"We'd been planning for disease X, we'd been waiting for disease X, and I thought this could be it," Prof Gilbert said.
At this point, the team did not know how important their work would become. It started out as a test of how fast they could go and as a demonstration of the ChAdOx1 technology.
Prof Gilbert said: "I thought it might only have been a project, we'd make the vaccine and the virus would fizzle out. But it didn't."
A lucky break
It sounds strange to say it, almost perverse, but it was lucky that the pandemic was caused by a coronavirus.
This family of viruses had tried to jump from animals to people twice before in the past 20 years - Sars coronavirus in 2002 and Mers coronavirus in 2012.
It meant scientists knew the virus's biology, how it behaved and its Achilles heel - the "spike protein".
"We had a huge head start," Prof Andrew Pollard from the Oxford team said.
The spike protein is the key the virus uses to unlock the doorway into our body's cells. If a vaccine could train the immune system to attack the spike, then the team knew they were odds-on to succeed.
And they had already developed a ChAdOx1 vaccine for Mers, which could train the immune system to spot the spike. The Oxford team were not starting from scratch.
"If this had been a completely unknown virus, then we'd have been in a very different position," Prof Pollard added.
It was also lucky that coronaviruses cause short-term infections. It means the body is capable of beating the virus and a vaccine just needs to tap into that natural process.
If it had been a long-term or chronic infection that the body cannot beat - like HIV - then it's unlikely a vaccine could work.
On 11 January, Chinese scientists published and shared with the world the full genetic code of the coronavirus.
The team now had everything they needed to make a Covid-19 vaccine.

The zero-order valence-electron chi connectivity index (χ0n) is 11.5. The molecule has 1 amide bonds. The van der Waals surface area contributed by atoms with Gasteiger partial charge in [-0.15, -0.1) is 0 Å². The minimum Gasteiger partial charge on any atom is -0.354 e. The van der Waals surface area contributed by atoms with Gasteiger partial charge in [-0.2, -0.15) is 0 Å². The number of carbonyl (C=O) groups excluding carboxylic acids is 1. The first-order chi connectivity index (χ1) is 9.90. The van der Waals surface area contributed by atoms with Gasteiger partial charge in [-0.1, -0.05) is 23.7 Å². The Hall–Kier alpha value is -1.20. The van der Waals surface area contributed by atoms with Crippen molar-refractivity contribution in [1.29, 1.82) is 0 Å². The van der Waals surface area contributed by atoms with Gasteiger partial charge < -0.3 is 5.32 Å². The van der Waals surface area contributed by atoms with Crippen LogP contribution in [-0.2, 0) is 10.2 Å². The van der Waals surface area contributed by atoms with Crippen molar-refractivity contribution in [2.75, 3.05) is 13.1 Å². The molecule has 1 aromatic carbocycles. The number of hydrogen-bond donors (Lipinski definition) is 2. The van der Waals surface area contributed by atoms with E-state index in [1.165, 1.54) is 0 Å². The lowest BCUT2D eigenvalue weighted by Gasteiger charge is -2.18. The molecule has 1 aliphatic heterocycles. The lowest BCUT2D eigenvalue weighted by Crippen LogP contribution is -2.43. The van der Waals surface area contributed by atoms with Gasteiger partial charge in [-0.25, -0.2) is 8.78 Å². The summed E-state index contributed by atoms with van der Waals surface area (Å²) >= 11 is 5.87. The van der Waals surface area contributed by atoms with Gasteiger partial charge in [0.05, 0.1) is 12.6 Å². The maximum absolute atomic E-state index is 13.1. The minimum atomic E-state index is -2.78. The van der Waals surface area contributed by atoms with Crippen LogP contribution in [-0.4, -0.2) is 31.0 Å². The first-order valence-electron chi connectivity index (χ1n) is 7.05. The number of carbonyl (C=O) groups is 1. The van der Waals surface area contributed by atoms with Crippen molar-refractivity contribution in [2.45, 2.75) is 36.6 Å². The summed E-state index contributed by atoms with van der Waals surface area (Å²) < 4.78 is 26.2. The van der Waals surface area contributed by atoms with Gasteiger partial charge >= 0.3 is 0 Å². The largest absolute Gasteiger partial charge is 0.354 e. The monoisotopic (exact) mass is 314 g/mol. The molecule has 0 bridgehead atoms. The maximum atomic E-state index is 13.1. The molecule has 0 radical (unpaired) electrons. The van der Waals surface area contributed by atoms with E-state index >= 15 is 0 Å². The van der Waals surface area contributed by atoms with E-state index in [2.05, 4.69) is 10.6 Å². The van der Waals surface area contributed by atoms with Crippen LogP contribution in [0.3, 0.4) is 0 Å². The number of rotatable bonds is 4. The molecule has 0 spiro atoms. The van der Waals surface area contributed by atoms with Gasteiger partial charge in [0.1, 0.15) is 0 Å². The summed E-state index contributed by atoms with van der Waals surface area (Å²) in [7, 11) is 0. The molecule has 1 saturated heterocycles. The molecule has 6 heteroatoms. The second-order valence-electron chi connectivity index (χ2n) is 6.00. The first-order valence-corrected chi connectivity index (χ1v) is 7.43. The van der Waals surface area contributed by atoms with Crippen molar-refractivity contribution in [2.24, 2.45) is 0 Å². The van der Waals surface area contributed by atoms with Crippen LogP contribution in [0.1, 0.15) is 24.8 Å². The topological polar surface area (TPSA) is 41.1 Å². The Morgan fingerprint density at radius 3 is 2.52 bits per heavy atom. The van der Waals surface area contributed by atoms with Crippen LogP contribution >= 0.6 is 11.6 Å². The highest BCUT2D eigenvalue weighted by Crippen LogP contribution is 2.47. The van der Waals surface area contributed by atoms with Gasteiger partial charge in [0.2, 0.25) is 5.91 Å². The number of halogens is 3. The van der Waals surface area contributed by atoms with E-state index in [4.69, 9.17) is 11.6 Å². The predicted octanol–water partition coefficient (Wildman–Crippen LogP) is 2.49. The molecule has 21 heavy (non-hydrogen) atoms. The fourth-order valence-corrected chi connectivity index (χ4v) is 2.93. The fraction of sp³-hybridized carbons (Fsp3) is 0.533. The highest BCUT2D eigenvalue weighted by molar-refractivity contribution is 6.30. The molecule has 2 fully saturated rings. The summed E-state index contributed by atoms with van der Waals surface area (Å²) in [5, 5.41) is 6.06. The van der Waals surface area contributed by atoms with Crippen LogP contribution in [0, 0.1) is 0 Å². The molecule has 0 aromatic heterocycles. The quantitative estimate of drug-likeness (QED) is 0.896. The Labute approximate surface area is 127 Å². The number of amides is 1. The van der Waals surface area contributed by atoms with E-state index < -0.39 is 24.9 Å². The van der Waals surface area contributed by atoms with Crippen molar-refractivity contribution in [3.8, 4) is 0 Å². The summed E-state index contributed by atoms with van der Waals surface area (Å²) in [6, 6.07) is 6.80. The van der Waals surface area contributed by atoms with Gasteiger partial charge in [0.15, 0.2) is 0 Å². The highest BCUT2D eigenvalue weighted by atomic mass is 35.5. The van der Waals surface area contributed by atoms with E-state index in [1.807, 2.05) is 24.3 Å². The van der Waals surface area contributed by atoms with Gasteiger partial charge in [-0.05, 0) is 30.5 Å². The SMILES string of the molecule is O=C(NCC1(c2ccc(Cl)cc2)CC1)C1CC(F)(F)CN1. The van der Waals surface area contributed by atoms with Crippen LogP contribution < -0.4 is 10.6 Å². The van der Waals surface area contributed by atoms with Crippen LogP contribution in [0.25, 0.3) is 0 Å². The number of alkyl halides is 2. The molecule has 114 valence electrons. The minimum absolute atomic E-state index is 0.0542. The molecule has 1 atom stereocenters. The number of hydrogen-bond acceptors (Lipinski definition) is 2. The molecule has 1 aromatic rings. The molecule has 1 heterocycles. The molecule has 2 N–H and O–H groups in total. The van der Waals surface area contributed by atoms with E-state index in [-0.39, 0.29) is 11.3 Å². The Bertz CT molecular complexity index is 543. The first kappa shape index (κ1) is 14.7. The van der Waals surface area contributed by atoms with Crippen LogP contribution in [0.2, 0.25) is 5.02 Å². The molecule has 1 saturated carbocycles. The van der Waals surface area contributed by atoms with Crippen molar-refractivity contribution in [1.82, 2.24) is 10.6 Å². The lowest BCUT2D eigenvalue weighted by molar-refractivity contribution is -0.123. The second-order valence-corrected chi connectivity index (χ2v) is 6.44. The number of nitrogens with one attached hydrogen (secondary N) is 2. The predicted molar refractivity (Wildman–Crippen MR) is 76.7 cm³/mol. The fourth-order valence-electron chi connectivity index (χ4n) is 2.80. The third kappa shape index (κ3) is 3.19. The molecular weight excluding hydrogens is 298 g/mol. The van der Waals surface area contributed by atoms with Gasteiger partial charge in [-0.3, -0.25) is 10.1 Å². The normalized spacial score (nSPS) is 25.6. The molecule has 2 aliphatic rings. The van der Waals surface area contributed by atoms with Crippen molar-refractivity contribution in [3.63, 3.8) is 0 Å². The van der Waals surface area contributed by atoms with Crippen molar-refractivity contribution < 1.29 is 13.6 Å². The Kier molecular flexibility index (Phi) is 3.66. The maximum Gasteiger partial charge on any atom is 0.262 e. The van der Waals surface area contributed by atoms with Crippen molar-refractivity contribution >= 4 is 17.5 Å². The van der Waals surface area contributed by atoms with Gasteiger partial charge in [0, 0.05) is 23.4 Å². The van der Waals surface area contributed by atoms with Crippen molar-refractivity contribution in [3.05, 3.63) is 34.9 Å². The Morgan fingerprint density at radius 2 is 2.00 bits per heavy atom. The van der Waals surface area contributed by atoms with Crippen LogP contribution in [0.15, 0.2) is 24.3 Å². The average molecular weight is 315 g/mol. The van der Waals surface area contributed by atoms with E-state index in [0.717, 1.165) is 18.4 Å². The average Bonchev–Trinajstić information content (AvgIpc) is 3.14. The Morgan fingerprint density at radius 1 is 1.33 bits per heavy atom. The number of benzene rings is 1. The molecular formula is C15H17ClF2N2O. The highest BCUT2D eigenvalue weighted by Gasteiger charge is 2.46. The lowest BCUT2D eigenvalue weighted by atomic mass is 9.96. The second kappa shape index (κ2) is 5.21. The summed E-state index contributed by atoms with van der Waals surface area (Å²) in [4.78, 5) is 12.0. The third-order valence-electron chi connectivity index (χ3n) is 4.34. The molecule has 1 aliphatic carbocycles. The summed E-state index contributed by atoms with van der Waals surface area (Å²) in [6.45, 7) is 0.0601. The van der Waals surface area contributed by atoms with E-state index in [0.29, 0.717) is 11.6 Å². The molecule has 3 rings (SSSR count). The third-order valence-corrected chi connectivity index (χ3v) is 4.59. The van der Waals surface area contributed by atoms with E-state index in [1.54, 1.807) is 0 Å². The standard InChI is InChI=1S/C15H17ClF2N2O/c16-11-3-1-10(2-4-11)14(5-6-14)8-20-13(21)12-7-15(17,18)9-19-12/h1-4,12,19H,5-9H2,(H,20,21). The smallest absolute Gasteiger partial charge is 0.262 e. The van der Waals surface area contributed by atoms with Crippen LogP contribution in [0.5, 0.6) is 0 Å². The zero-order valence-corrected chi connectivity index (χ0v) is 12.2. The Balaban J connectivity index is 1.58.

All they had to do was slip the genetic instructions for the spike protein into ChAdOx1 and they were good to go.
Money, money, money
The first bit was quite painful. There was a period when we didn't have any money in the bank.
Making a vaccine is very expensive.
"The first bit was quite painful. There was a period when we didn't have any money in the bank," said Prof Pollard.
They had some funding from the university, but they had a crucial advantage over other groups around the world.
On the site of Churchill hospital in Oxford is the group's own vaccine manufacturing plant.
"We could say stop everything else and make this vaccine," said Prof Pollard.
It was enough to get going, but not to make the thousands of doses needed for larger trials.
"Getting money was my main activity until April, just trying to persuade people to fund it now," said Prof Gilbert.
But as the pandemic tightened its grip on the world and country after country descended into lockdown, the money started to flow. Production of the vaccine moved to a facility in Italy and the money helped solve problems that would have otherwise held up the trials, including the logistical nightmare of lockdown Europe.
"At one point we had to charter a plane, the vaccine was in Italy and we had clinics here the next morning," said Prof Gilbert.
Unglamorous, but vital checks
Quality control is never the sexiest part of a project, but researchers cannot start giving an experimental vaccine to people until they are sure it has been made to a high enough standard.